prophet were the reverse of bright. Great troubles were drawing near, and it is in view of them that Jeremiah says, “Let not the wise man glory

in his wisdom.”


2. The strong in their strength. The army of Judah was large, their fortressof Jerusalem was all but impregnable, but Jeremiah saw that all this would not avail. Their utter overthrow was fast hastening on. The great Babylonian power which had absorbed the Assyrian should accomplish this. Hence the word, “Let not the strong mighty man glory in his might.”


3. The rich in their riches. The long continuance of peace had enabled the nation to accumulate vast wealth. But this only made them yet more an

object of desire to their approaching invaders. Their wealth was their woe.


4. The children of Abraham in the covenant, of which circumcision was the sign (vs. 25-26). From the time of Hezekiah’s reformation until the time when Jeremiah wrote, Judah and Jerusalem had professed the ancient faith. The temple service had gone on, the sacrifices offered, etc. There had been a short, sad interval during Manasseh’s reign. But so far as profession went they had been worshippers of God. And of late years Josiah’s reformation had led to still louder profession. And in this profession we know they trusted very implicitly (compare Jeremiah ch. 7). But it had not preserved them from  the Divine displeasure in days gone by, nor in the present, nor would it in days to come. For beneath all this profession the moral and spiritual condition of the nation was most evil. Even in Hezekiah’s day Isaiah had told the people that, in spite of all their profession, “the whole head was sick,” (Isaiah 1:5). And that this was so was shown by the readiness with which they followed Manasseh in his idolatries, and joined in the persecution of the faithful servants of God. And when Manasseh repented, and there was again an external profession, it was scarcely any better. But the monstrous conduct of Amon, who “sinned more and more,” made the people desire the old ways. Hence, when Josiah came to the throne, they were prepared for his reforms. But again it was only a change of custom, not of character; outward, but not inward. Jeremiah sought to help forward

a true reformation, for it was indeed needed (see his description of the

moral condition of the people, vs. 2-8 here).  Hence it was that

he told them their circumcision was no better than uncircumcision. Apply

all this to ourselves:


(a) As a nation. We have all these several advantages above named: wise

statesmen, great strength, vast wealth, universal religious profession; but

all these, apart from moral and spiritual worth, will go for nothing. It is

“righteousness,” and that alone, that exalteth a nation.”   “Sin ia

a reproach to any people.”  (Proverbs 14:34)


(b) As individuals. We are not to despise any of these things. They are

God’s good gifts; but they will not save us. We may not glory in them as a sure safeguard.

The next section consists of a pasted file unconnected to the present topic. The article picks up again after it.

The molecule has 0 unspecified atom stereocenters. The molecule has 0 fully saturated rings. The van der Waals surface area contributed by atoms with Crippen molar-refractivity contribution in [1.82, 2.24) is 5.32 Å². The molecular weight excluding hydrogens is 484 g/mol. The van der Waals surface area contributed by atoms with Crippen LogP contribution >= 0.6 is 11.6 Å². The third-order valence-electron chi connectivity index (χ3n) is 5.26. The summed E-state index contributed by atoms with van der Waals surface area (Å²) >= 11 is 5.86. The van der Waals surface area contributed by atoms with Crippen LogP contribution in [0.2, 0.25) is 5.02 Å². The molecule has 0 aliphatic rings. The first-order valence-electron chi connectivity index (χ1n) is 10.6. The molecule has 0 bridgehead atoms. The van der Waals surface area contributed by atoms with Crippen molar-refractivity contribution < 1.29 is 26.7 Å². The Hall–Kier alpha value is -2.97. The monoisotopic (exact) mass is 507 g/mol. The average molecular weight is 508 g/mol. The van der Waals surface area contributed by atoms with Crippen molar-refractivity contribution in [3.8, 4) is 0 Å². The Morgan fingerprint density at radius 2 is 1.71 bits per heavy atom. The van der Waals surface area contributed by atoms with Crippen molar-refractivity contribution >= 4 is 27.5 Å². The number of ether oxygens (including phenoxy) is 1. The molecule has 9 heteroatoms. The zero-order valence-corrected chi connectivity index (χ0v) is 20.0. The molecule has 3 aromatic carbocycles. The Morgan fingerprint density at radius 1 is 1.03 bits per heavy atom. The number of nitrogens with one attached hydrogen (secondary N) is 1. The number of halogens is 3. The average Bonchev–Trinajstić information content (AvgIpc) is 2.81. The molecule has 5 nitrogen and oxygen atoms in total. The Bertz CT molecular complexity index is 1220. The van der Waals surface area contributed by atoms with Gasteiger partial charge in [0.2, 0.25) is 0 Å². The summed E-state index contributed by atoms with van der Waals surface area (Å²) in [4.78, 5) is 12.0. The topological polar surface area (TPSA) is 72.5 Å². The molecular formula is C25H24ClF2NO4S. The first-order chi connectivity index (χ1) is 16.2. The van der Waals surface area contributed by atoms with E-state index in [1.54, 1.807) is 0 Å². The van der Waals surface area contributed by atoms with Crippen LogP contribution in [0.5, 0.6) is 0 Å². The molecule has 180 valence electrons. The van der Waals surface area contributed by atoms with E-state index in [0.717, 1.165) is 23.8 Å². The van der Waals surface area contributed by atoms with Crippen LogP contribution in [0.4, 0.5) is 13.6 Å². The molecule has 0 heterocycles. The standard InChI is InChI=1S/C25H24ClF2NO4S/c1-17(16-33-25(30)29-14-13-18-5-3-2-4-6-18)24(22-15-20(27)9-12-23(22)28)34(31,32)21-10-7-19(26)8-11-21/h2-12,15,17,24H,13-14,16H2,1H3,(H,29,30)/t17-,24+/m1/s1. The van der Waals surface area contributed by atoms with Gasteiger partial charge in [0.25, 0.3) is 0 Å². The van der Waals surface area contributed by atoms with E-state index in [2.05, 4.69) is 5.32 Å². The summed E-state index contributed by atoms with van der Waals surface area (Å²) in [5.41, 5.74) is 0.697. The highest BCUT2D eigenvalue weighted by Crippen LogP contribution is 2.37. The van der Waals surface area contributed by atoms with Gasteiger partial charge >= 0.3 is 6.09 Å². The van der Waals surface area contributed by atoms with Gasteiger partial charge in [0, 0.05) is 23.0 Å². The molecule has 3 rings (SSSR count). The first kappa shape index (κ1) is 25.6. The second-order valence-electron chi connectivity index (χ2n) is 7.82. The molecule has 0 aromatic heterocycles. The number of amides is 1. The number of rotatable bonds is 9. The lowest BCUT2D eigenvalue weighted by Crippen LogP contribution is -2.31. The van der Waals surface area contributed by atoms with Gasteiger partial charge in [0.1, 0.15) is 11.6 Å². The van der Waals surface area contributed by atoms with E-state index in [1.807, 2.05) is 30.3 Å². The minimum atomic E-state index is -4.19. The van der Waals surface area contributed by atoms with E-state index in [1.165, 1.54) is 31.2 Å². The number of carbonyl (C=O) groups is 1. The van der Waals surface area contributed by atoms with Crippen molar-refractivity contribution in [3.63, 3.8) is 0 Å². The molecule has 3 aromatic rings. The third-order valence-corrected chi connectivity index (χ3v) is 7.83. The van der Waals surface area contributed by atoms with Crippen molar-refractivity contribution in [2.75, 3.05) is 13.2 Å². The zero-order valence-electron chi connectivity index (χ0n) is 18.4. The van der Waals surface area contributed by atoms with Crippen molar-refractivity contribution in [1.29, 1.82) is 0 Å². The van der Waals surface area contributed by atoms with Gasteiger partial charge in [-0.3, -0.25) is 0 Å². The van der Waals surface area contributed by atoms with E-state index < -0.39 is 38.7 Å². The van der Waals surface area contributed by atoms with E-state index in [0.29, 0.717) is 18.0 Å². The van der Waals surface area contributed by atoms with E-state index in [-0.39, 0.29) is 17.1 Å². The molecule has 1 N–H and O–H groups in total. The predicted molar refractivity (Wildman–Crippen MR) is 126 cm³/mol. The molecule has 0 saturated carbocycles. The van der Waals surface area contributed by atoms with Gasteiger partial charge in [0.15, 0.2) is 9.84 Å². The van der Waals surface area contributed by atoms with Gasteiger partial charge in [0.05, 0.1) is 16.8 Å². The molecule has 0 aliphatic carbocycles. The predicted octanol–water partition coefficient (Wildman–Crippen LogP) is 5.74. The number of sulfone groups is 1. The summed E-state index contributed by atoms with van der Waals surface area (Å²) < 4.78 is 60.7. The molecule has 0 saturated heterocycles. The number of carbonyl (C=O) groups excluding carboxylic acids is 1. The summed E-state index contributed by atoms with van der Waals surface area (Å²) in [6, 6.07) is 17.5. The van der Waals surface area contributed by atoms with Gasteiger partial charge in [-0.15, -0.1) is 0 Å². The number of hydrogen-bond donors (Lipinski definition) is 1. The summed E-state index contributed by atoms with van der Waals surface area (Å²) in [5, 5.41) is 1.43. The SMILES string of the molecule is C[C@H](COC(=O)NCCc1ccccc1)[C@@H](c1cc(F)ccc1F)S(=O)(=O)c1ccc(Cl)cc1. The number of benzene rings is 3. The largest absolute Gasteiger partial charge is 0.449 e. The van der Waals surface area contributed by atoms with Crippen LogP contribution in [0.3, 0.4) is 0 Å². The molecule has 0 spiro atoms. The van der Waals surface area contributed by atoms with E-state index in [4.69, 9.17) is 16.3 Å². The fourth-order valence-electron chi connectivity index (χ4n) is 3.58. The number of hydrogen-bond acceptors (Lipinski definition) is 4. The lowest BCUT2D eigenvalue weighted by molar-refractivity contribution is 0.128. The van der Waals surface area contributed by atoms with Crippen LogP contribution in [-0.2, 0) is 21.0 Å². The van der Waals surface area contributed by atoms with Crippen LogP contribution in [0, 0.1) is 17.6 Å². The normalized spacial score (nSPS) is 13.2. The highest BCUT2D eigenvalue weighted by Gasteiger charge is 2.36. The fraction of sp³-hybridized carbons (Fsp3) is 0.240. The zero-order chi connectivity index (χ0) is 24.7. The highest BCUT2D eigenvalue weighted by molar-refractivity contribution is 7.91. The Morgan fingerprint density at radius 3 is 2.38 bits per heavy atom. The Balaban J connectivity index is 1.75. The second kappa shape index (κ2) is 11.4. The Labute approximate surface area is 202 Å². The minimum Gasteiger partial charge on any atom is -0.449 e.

means that them should be:


1. Intellectual apprehension of the truth in regard to God. His character is



(1) In His exercise of loving-kindness. (Psalm 63:3) It is well to be open-eyed to the many and varied proofs of this — in creation, providence, redemption,

grace. And it is well to be able to trace these proofs and to show that God

is good.


(2) In His exercising judgment. He has given proofs of this also, and that is

but a partial and therefore most misleading theology that shuts out of view

the sterner aspects of the Divine Father. As in Christ we see most of all

how God exercises loving-kindness, so too in Him we may see the sure

warnings of His judgment. If they do these things in a green tree, what

shall be done in the dry?” (Luke 23:31)  “If the righteous scarcely be saved, where  shall the ungodly and sinner appear?  (I  Peter 4:18)


(3) In His exercise of righteousness. How full the proofs of this also! How

manifest in Christ, His teachings, life, death, His Spirit’s work now, etc.!

Now, it is most desirable to understand all this, for the mind to grasp these

sure truths. Too much of the religiousness of the day is weak, flaccid,

unstable, because there is wanting knowledge and understanding in the

truth. We are apt to be satisfied with an emotional religion, with the play of

feeling and the outgoing of the affections. But for all this to be reliable we

must understand as well as feel.


2. In that he knowethas well as understandeth. This is more than to

understand. For “to know” continually means, in Bible language, to

approve, to be in sympathy with, to delight in, etc. (compare I will not know a

wicked person” (Psalm 101:4)  “The Lord knoweth the way of the righteous”

(ibid. ch. 1:6_  This is life eternal, to know thee the only true God, and Jesus

Christ, wh om thou hast sent.  John 17:3). And so here to know God is to have

moral sympathy, personal experience, inward approval and delight in

regard to God. He who thus understandeth and knoweth God hath

“whereof to glory.” The prophet desired that his people might have this

glorying, for this would save them, whilst all the other things in which they

gloried but left them to perish. Appeal to all who profess religion and who

instruct others, Can you thus glory? Do you understand? Better still, Do

you know God in His loving-kindness, judgment, righteousness?